Heat Exchangers

  • Before I start asking my questions, I would like to state that I am new to this whole Nuclear engineering (even though I studied this myself) within IC.

    The first question I want to ask is, what is the purpose of transferring heat to the core? Is it for breeder reactors and how is this calculated?

  • Transferring heat to the core is mostly for breeders.
    However heat exchangers with core ratings also transfer heat from the reactor to themselves, and then that heat is able to be interacted with by other components. It can be pulled away by other exchangers, or by the exchanger itself if it has side transfer ability.

    Best thing to do is read the sticky describing the new reactors, then read the guide describing all the new components.

  • For both breeders and non-breeders, the uranium can dump its heat into one of two places - an adjacent, heat-holding component, or into the core. Most designs have the uranium dumping their heat into the core (in part because the uranium might be surrounded by other uranium, and in part because for the larger reactors, any component directly receiving all the heat would quickly melt). Thus, you need all those components with core transfer to extract the heat back out of the core, so you can spread it to your cooling components.

    (You can also use the core exchange to shuffle heat around the reactor. This mostly shows up with Overclocked Vents, where you can potentially wind up pulling more heat out of the core than you can cool locally, so you put some of it back into the core with Exchangers to be re-extracted by components in a different area of the reactor.)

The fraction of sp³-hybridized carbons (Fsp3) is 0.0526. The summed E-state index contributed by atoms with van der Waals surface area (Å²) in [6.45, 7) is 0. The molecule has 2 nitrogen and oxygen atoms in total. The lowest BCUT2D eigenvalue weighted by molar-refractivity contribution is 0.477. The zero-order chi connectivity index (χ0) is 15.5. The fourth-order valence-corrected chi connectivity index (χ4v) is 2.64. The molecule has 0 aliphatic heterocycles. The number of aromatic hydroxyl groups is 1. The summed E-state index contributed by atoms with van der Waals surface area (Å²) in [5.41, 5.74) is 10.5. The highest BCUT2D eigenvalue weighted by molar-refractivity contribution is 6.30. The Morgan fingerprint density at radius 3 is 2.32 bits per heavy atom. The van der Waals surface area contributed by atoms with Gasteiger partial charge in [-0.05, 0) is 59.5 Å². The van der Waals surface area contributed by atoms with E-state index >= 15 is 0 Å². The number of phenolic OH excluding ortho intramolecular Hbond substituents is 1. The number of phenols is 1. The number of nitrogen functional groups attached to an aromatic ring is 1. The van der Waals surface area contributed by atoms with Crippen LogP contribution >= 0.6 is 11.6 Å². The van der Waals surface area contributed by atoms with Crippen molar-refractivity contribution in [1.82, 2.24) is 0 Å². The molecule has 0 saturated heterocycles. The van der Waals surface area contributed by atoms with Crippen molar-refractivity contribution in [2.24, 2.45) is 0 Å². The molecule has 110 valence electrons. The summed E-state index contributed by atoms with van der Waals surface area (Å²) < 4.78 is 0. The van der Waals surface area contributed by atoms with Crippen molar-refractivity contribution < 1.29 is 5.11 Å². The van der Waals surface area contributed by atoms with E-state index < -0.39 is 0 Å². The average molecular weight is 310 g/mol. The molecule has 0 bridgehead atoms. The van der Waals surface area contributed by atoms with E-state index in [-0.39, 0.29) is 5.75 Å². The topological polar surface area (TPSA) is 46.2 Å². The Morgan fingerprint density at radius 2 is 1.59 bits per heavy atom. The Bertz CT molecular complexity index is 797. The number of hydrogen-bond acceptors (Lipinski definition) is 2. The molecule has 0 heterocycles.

• You imply you have working knowledge of real nuclear piles? Am I correct on this? Anyways, next question!

    Of course. Technically, for breeders IRL, you guys have the right description that it turns back into fuel. However, the fuel is actually Plutonium, not Uranium. Also, reactors can be cooled by water as the fuel bundles in a reactor is supposed to be done so. However, the water (rather it is heavy or light water) would be radioactive and would be at a high temperature at high pressure (so that it can remain in a liquid state).

    http://en.wikipedia.org/wiki/CANDU_reactor (uses heavy water for coolant, natural uranium as fuel)
    http://en.wikipedia.org/wiki/Pressurized_water_reactor (uses light water for coolant, enriched uranium as fuel)

    http://en.wikipedia.org/wiki/Boiling_water_reactor (uses light water for coolant, enriched uranium as fuel)

    On-Topic: Thanks for the help.

    P.S. Perhaps the things i listed could be used in a future update.